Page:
- Guide stars
- Are guide stars selected for the F2 OIWFS? The PWFS2 is not used with F2 in most cases. To choose a guide star for OIWFS, you can simply click on the Auto GS button in the OT position editor (with 'Allow +- 180deg change for guide star selection' chosen in the F2 component if appropriate). This will select an appropriate guide star for the specified observing conditions. Alternatively, the PI can still choose a guide star using the Manual GS button on the OT position editor. For manual guide stars, ensure that the guide star can be reached for the selected position angle, that the guide star is within the magnitude limits for the OIWFS, and that all guided offset positions can be reached. Check that the probe arm is visible and falls within the green box in the position editor. Fix any red offset positions. The UCAC3 catalog should be used whenever possible for choosing guide stars as the magnitudes are usually reliable.
- Ensure guide stars are stars and not galaxies.
- Check that appropriate calibrations are included in the program. To see which baseline calibrations/standards are recommended, see Near-IR Calibrations.
- For twilight flats, make sure that the target component is left blank or excluded.
- If the PI requires calibrating standards beyond what is offered in the standard baseline calibrations, these must be defined, including a specific target, and time will be charged against the program for the observation. Observing class should be set to Nighttime Program Calibration. Baseline standards are set to partner calibration.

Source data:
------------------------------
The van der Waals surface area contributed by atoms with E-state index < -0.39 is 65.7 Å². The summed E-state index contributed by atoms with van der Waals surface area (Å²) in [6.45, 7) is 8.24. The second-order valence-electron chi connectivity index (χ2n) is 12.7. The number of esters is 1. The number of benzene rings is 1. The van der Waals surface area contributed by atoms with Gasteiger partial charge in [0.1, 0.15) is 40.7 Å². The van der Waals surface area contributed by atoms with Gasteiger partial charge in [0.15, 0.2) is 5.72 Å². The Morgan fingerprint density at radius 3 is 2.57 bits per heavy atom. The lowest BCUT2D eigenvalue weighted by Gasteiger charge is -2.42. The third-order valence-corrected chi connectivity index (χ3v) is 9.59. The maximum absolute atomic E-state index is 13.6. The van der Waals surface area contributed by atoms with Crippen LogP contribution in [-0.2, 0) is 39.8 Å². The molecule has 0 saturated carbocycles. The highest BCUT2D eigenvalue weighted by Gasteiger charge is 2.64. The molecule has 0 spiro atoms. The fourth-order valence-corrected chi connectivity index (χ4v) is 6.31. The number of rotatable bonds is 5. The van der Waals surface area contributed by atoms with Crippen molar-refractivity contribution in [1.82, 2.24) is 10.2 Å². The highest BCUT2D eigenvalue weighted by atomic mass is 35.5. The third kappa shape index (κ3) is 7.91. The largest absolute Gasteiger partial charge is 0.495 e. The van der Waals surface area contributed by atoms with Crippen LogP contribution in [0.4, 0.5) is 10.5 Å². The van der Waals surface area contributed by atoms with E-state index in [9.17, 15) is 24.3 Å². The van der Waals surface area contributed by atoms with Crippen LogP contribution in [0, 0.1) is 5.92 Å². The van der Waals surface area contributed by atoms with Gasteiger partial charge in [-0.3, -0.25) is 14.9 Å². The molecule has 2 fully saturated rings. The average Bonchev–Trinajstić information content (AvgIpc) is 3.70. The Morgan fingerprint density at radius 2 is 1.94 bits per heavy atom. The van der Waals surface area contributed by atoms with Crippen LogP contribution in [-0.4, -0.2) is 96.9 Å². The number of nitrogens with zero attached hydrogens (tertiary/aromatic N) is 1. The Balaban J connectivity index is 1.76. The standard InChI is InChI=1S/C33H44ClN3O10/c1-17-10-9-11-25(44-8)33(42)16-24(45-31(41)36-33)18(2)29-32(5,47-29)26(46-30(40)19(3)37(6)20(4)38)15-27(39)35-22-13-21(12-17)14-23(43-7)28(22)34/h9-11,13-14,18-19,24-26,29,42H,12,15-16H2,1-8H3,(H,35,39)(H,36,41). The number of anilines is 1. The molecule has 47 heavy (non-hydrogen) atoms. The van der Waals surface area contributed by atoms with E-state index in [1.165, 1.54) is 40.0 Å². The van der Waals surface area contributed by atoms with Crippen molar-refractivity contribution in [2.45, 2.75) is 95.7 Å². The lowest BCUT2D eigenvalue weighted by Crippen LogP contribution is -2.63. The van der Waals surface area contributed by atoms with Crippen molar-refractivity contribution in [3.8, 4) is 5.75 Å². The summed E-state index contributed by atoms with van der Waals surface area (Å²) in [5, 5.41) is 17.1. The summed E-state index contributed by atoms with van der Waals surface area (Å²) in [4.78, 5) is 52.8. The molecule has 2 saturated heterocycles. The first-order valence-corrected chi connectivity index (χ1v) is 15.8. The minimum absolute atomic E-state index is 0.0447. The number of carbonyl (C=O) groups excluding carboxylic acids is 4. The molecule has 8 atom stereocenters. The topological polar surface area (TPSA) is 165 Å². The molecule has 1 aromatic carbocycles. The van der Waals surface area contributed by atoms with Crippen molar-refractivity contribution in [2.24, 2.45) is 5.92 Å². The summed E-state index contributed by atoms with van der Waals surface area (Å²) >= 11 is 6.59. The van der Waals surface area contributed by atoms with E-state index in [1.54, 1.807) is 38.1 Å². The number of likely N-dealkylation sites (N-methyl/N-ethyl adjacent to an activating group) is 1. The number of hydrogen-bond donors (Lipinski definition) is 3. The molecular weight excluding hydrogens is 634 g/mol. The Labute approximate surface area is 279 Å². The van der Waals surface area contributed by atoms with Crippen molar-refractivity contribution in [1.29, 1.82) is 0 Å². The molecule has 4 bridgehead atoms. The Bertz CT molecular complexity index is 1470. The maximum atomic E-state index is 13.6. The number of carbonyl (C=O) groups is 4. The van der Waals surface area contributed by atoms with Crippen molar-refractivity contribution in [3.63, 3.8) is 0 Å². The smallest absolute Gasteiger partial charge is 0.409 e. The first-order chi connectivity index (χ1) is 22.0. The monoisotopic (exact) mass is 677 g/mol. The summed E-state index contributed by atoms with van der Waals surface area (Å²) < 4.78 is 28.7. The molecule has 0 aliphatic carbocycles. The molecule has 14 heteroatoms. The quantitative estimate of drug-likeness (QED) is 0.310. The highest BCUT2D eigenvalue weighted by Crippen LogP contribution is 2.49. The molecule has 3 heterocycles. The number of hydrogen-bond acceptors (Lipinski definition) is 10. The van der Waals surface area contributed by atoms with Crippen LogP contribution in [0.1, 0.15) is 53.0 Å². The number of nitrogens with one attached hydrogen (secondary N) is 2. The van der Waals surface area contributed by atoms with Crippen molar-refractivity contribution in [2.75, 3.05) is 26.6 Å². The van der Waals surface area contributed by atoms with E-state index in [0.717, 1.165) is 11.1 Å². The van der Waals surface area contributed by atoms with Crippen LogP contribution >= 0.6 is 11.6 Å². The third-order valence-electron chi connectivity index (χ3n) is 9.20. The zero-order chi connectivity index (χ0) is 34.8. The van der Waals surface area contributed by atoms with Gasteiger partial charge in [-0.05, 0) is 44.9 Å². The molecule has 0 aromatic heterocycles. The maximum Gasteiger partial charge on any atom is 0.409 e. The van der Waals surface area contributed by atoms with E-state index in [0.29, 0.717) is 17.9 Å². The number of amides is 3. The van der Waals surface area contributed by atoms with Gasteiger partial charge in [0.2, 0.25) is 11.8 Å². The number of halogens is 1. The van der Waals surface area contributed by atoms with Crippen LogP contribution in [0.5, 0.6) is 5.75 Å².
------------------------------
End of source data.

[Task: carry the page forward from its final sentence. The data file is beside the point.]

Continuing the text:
- Have you considered spatial dithers for imaging? These are normally needed to subtract the bright near-IR sky from the data.
- Baseline photometric standards should not be defined within the program. These baseline standards are already taken on each photometric night that imaging data is obtained. If the PI wishes to have more than one taken, or insists on having one taken with a program defined for CC70 conditions, then a program standard with target component will have to be defined in the program by the PI.
- Have you considered spatial dithers for spectroscopy? These are normally needed to subtract the sky, avoid bad detector regions, and monitor the sky variations.
- Ensure that all the appropriate baseline calibrations (nighttime GCAL flats, twilight flats, daytime Ar, mask image obs [for MOS], and " before " and " after " telluric standards) and acquisition observations are included.
- Have you included the appropriate acquisition observations?
- If an observation includes an unusual or non-standard acquisition (eg. off-axis long-slit where the guide star cannot be accessed with the science target on-axis, blind offset acquisitions, MOS acquisitions with large initial offsets, etc), include the appropriate OT Library standardized note in the program. The text of the note can either describe the acquisition or point to other notes within the program. Using these standardized notes should minimize acquisition errors and would alert the observers about non-standard observations.